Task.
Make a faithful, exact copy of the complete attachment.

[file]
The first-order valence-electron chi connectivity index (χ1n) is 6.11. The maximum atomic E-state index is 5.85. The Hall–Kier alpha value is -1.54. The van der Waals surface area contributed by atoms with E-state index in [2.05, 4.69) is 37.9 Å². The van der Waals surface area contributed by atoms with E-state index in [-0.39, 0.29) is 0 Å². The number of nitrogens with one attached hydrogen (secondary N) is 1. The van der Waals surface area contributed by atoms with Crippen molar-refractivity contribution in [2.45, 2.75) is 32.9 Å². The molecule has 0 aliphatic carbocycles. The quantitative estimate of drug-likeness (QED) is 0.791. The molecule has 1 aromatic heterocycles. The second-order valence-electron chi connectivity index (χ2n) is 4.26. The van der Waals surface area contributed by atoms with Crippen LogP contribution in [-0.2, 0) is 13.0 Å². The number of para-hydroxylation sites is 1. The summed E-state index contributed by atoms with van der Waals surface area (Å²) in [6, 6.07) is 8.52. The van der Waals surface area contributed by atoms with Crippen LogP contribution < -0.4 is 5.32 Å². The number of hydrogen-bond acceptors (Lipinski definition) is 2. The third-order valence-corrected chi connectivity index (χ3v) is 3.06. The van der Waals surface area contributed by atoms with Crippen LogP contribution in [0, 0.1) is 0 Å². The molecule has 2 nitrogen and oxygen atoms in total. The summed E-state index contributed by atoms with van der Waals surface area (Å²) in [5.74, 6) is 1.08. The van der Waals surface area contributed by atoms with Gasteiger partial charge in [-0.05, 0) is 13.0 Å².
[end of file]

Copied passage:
The first-order valence-electron chi connectivity index (χ1n) is 6.11. The maximum atomic E-state index is 5.85. The Hall–Kier alpha value is -1.54. The van der Waals surface area contributed by atoms with E-state index in [2.05, 4.69) is 37.9 Å². The van der Waals surface area contributed by atoms with E-state index in [-0.39, 0.29) is 0 Å². The number of nitrogens with one attached hydrogen (secondary N) is 1. The van der Waals surface area contributed by atoms with Crippen molar-refractivity contribution in [2.45, 2.75) is 32.9 Å². The molecule has 0 aliphatic carbocycles. The quantitative estimate of drug-likeness (QED) is 0.791. The molecule has 1 aromatic heterocycles. The second-order valence-electron chi connectivity index (χ2n) is 4.26. The van der Waals surface area contributed by atoms with Crippen LogP contribution in [-0.2, 0) is 13.0 Å². The number of para-hydroxylation sites is 1. The summed E-state index contributed by atoms with van der Waals surface area (Å²) in [6, 6.07) is 8.52. The van der Waals surface area contributed by atoms with Crippen LogP contribution < -0.4 is 5.32 Å². The number of hydrogen-bond acceptors (Lipinski definition) is 2. The third-order valence-corrected chi connectivity index (χ3v) is 3.06. The van der Waals surface area contributed by atoms with Crippen LogP contribution in [0, 0.1) is 0 Å². The molecule has 2 nitrogen and oxygen atoms in total. The summed E-state index contributed by atoms with van der Waals surface area (Å²) in [5.74, 6) is 1.08. The van der Waals surface area contributed by atoms with Gasteiger partial charge in [-0.05, 0) is 13.0 Å².